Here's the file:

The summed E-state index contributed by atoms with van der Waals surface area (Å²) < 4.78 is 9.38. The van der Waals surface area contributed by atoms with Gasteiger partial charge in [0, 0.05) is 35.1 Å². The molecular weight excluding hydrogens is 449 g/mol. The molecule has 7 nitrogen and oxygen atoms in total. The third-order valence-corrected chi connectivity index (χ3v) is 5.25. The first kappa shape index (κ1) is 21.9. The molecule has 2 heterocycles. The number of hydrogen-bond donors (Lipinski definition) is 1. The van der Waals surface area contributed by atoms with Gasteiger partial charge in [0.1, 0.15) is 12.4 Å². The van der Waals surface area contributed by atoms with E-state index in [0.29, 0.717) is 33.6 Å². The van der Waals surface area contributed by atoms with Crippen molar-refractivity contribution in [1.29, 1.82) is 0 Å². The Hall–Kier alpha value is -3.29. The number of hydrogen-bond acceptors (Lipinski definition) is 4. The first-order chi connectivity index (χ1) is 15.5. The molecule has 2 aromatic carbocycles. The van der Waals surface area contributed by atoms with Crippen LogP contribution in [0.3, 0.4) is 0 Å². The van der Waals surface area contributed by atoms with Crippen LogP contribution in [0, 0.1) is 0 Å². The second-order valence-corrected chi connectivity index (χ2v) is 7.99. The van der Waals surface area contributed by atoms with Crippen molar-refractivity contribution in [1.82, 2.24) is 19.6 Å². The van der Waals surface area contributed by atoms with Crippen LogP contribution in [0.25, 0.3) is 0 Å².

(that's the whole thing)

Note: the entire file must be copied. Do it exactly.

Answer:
The summed E-state index contributed by atoms with van der Waals surface area (Å²) < 4.78 is 9.38. The van der Waals surface area contributed by atoms with Gasteiger partial charge in [0, 0.05) is 35.1 Å². The molecular weight excluding hydrogens is 449 g/mol. The molecule has 7 nitrogen and oxygen atoms in total. The third-order valence-corrected chi connectivity index (χ3v) is 5.25. The first kappa shape index (κ1) is 21.9. The molecule has 2 heterocycles. The number of hydrogen-bond donors (Lipinski definition) is 1. The van der Waals surface area contributed by atoms with Gasteiger partial charge in [0.1, 0.15) is 12.4 Å². The van der Waals surface area contributed by atoms with E-state index in [0.29, 0.717) is 33.6 Å². The van der Waals surface area contributed by atoms with Crippen molar-refractivity contribution in [1.29, 1.82) is 0 Å². The Hall–Kier alpha value is -3.29. The number of hydrogen-bond acceptors (Lipinski definition) is 4. The first-order chi connectivity index (χ1) is 15.5. The molecule has 2 aromatic carbocycles. The van der Waals surface area contributed by atoms with Crippen LogP contribution in [0.3, 0.4) is 0 Å². The van der Waals surface area contributed by atoms with Crippen LogP contribution in [0, 0.1) is 0 Å². The second-order valence-corrected chi connectivity index (χ2v) is 7.99. The van der Waals surface area contributed by atoms with Crippen molar-refractivity contribution in [1.82, 2.24) is 19.6 Å². The van der Waals surface area contributed by atoms with Crippen LogP contribution in [0.25, 0.3) is 0 Å².